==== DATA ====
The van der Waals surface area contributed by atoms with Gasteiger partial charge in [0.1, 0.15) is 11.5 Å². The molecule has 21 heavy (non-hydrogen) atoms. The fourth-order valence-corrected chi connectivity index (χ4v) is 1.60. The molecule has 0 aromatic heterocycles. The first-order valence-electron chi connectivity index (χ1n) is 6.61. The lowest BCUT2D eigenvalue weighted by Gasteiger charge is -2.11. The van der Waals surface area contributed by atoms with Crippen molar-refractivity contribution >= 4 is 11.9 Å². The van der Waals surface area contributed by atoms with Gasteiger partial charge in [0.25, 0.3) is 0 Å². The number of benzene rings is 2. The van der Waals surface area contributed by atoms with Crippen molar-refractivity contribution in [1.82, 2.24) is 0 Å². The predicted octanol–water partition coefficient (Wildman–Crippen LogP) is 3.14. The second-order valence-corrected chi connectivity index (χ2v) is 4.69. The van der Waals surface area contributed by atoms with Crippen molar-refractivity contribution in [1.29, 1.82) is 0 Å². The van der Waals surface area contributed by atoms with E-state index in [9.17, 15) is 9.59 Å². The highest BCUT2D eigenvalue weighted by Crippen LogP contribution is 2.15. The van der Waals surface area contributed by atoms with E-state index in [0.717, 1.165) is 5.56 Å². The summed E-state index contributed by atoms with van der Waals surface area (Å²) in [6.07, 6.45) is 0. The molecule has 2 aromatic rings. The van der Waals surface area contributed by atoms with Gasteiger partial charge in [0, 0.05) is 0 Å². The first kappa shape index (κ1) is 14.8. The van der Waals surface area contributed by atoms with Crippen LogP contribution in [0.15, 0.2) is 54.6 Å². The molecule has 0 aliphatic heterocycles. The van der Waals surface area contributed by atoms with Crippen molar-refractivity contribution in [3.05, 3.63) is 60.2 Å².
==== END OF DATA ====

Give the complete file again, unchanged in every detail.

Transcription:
The van der Waals surface area contributed by atoms with Gasteiger partial charge in [0.1, 0.15) is 11.5 Å². The molecule has 21 heavy (non-hydrogen) atoms. The fourth-order valence-corrected chi connectivity index (χ4v) is 1.60. The molecule has 0 aromatic heterocycles. The first-order valence-electron chi connectivity index (χ1n) is 6.61. The lowest BCUT2D eigenvalue weighted by Gasteiger charge is -2.11. The van der Waals surface area contributed by atoms with Crippen molar-refractivity contribution >= 4 is 11.9 Å². The van der Waals surface area contributed by atoms with Gasteiger partial charge in [0.25, 0.3) is 0 Å². The number of benzene rings is 2. The van der Waals surface area contributed by atoms with Crippen molar-refractivity contribution in [1.82, 2.24) is 0 Å². The predicted octanol–water partition coefficient (Wildman–Crippen LogP) is 3.14. The second-order valence-corrected chi connectivity index (χ2v) is 4.69. The van der Waals surface area contributed by atoms with Crippen molar-refractivity contribution in [1.29, 1.82) is 0 Å². The van der Waals surface area contributed by atoms with E-state index in [9.17, 15) is 9.59 Å². The highest BCUT2D eigenvalue weighted by Crippen LogP contribution is 2.15. The van der Waals surface area contributed by atoms with E-state index in [0.717, 1.165) is 5.56 Å². The summed E-state index contributed by atoms with van der Waals surface area (Å²) in [6.07, 6.45) is 0. The molecule has 2 aromatic rings. The van der Waals surface area contributed by atoms with Gasteiger partial charge in [0, 0.05) is 0 Å². The first kappa shape index (κ1) is 14.8. The van der Waals surface area contributed by atoms with Crippen LogP contribution in [0.15, 0.2) is 54.6 Å². The molecule has 0 aliphatic heterocycles. The van der Waals surface area contributed by atoms with Crippen molar-refractivity contribution in [3.05, 3.63) is 60.2 Å².